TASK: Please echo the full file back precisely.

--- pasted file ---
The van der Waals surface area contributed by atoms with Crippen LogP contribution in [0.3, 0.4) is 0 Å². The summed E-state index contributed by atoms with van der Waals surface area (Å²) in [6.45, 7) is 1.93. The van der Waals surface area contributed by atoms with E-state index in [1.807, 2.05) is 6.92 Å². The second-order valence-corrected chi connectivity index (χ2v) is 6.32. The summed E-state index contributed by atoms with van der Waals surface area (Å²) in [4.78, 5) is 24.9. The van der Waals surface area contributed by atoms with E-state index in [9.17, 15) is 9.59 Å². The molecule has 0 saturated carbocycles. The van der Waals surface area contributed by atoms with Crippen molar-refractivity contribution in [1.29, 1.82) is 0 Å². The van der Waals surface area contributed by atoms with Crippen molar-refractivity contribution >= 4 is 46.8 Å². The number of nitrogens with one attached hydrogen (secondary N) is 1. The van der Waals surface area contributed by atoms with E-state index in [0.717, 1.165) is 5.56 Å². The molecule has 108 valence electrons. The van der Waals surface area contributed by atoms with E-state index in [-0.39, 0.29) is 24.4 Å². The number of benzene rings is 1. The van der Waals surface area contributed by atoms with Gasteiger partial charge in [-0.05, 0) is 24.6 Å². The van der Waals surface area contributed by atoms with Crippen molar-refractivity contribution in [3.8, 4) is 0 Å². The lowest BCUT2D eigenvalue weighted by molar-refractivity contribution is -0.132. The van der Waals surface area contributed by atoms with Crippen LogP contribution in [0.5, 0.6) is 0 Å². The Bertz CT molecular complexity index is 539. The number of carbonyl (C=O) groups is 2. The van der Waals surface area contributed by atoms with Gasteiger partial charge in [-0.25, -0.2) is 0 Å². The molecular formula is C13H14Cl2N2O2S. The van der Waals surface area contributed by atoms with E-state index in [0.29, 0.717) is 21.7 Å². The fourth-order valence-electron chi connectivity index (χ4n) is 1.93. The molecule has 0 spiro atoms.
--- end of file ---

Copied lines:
The van der Waals surface area contributed by atoms with Crippen LogP contribution in [0.3, 0.4) is 0 Å². The summed E-state index contributed by atoms with van der Waals surface area (Å²) in [6.45, 7) is 1.93. The van der Waals surface area contributed by atoms with E-state index in [1.807, 2.05) is 6.92 Å². The second-order valence-corrected chi connectivity index (χ2v) is 6.32. The summed E-state index contributed by atoms with van der Waals surface area (Å²) in [4.78, 5) is 24.9. The van der Waals surface area contributed by atoms with E-state index in [9.17, 15) is 9.59 Å². The molecule has 0 saturated carbocycles. The van der Waals surface area contributed by atoms with Crippen molar-refractivity contribution in [1.29, 1.82) is 0 Å². The van der Waals surface area contributed by atoms with Crippen molar-refractivity contribution >= 4 is 46.8 Å². The number of nitrogens with one attached hydrogen (secondary N) is 1. The van der Waals surface area contributed by atoms with E-state index in [0.717, 1.165) is 5.56 Å². The molecule has 108 valence electrons. The van der Waals surface area contributed by atoms with E-state index in [-0.39, 0.29) is 24.4 Å². The number of benzene rings is 1. The van der Waals surface area contributed by atoms with Gasteiger partial charge in [-0.05, 0) is 24.6 Å². The van der Waals surface area contributed by atoms with Crippen molar-refractivity contribution in [3.8, 4) is 0 Å². The lowest BCUT2D eigenvalue weighted by molar-refractivity contribution is -0.132. The van der Waals surface area contributed by atoms with Crippen LogP contribution in [0.5, 0.6) is 0 Å². The Bertz CT molecular complexity index is 539. The number of carbonyl (C=O) groups is 2. The van der Waals surface area contributed by atoms with Gasteiger partial charge in [-0.25, -0.2) is 0 Å². The molecular formula is C13H14Cl2N2O2S. The van der Waals surface area contributed by atoms with E-state index in [0.29, 0.717) is 21.7 Å². The fourth-order valence-electron chi connectivity index (χ4n) is 1.93. The molecule has 0 spiro atoms.